Case Study
Volume 51, Issue 5, May 2022

Extramammary Paget’s disease: Harbinger of internal malignancy

Emily K Kozera    Steven Kossard    John W Frew   
doi: 10.31128/AJGP-05-21-5981   |    Download article
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A woman aged 49 years presented with a 12-month history of an enlarging painless but pruritic perianal plaque 2 cm from the anal verge (Figure 1). She had no significant past medical history with no regular medications or allergies. She denied a history of genital human papillomavirus or any other sexually transmitted infections. Treatment from the general practitioner (GP) consisted of topical methylprednisolone and topical clotrimazole for 14 days with no appreciable effect. The patient denied bleeding, pain, discomfort or irritation to the plaque from bowel motions or wiping the area. Examination revealed a 4 cm diameter pale, discoloured plaque to the 9 o’clock perianal region (Figure 1). No satellite lesions, surrounding erythema, ulceration or superficial scaling were noted.

Figure 1. Verrucous perianal plaque 2 cm from the anal verge

Figure 1. Verrucous perianal plaque 2 cm from the anal verge

Histopathology revealed cytokeratin 7 (CK7; Figure 2), carcinoembryonic antigen and epithelial membrane antigen positive clear cells, and cytokeratin 20 negative clear cells, throughout the epidermis in a pagetoid distribution (Figure 3). These cells were confined to the epidermis with no dermal extension.

Figure 2. Cytokeratin 7 positive staining  Figure 3. Carcinoembryonic antigen and epithelial membrane antigen positive cells and cytokeratin 20 negative cells throughout the epidermis in a pagetoid distribution

Figure 2. Cytokeratin 7 positive staining

Figure 3. Carcinoembryonic antigen and epithelial membrane antigen positive cells and cytokeratin 20 negative cells throughout the epidermis in a pagetoid distribution

Colonoscopy identified and removed a 10 mm diameter recto-sigmoid tubovillous adenoma. Chest–abdomen–pelvis computed tomography (CT) revealed no evidence of internal malignancy. The cutaneous plaque was treated with 12 weeks of topical imiquimod, with complete resolution by the completion of therapy.

Question 1

What is the diagnosis?

Question 2

What are some reasons for a delayed diagnosis, and why is this significant?

Question 3

How can the diagnosis be confirmed?

Question 4

What management should be instituted once diagnosis is confirmed?

Answer 1

Extramammary Paget’s disease (EMPD) is a rare intraepithelial adenocarcinoma, the pathophysiology of which is not completely understood.1 The most common manifestation of EMPD is an asymptomatic or mildly pruritic patch or plaque found on the anogenital skin. The lesion is typically a well-demarcated, gradually enlarging erythematous patch,1 although it can also present as weepy erosions, lichenified plaques and nodules.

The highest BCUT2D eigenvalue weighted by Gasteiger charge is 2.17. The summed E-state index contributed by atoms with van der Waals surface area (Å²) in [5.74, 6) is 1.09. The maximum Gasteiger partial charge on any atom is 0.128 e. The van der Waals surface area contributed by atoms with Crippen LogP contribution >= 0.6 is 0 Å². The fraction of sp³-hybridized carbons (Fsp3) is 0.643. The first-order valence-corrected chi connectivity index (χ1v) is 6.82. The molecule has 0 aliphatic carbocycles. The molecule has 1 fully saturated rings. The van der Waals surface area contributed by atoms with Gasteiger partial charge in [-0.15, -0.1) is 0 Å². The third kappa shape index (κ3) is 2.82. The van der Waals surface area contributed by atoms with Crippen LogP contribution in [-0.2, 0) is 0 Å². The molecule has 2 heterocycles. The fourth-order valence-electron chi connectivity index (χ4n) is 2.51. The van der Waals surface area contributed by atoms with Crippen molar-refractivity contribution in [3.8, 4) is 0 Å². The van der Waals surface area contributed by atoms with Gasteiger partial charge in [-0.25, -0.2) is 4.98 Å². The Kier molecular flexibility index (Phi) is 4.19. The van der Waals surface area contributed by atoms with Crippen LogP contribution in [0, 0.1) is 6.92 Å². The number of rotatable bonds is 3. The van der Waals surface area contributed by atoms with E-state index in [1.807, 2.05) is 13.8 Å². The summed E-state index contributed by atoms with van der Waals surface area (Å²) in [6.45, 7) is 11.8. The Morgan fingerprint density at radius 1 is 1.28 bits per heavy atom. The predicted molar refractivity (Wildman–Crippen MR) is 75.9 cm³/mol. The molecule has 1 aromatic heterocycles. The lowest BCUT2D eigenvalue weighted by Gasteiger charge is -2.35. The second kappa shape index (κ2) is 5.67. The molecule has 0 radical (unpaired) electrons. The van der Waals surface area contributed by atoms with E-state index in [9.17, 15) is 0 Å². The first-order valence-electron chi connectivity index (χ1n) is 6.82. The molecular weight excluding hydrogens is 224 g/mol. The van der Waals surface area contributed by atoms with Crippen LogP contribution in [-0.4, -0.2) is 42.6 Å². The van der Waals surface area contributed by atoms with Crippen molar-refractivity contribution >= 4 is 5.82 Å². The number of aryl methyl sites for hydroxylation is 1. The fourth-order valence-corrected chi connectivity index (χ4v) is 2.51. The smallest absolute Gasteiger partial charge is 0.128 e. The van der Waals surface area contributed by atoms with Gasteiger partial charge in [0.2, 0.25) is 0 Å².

Answer 2

Diagnosis is often delayed given the similarities between EMPD and other common inflammatory skin conditions such as eczema, psoriasis or tinea, with empiric topical treatment often delaying skin biopsy, which reveals the underlying diagnosis. As such, when evaluating adults with recalcitrant anogenital dermatitis it is crucial that EMPD is considered as a differential diagnosis. This is significant as EMPD may be a harbinger for current or future internal malignancy.2

Answer 3

Diagnosis of EMPD should be confirmed with a punch biopsy of the lesion, which can normally be performed by the GP or dermatologist. Histopathological examination typically demonstrates intraepidermal atypical pale-staining, pagetoid cells that may display mucinosis or glandular differentiation with positive CK7 staining.3

Answer 4

Once a diagnosis of EMPD is made, extensive investigations evaluating for the presence of underlying malignancy (directed by, but not exclusive to, the site of cutaneous presentation) is essential.2 Age- and sex-appropriate malignancy screening (eg mammography, cervical screening test, pelvic ultrasonography, colonoscopy and cystoscopy) should be completed. Consideration should also be made of investigation with imaging such as CT of the chest, abdomen and pelvis or positron emission tomography scan.

EMPD is usually treated surgically with wide local excision of the lesion.4 However, there are no consensus guidelines regarding surgical margins, and excision is associated with a recurrence rate of 30–61%.2 Mohs micrographic surgery demonstrates reduced recurrence rates of 8–12.2%5 as well as increased amounts of spared tissue and reduced cosmetic and functional disruption of the anogenital region.2 Non-surgical options for management of EMPD include topical chemotherapy (imiquimod cream), photodynamic therapy and radiotherapy. Long-term close monitoring of the patient is vital to assess for disease recurrence, associated indicators of internal malignancy and lymphadenopathy.2

Competing interests: None.
Provenance and peer review: Not commissioned, externally peer reviewed.
Funding: None.
Correspondence to:
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Paget's disease

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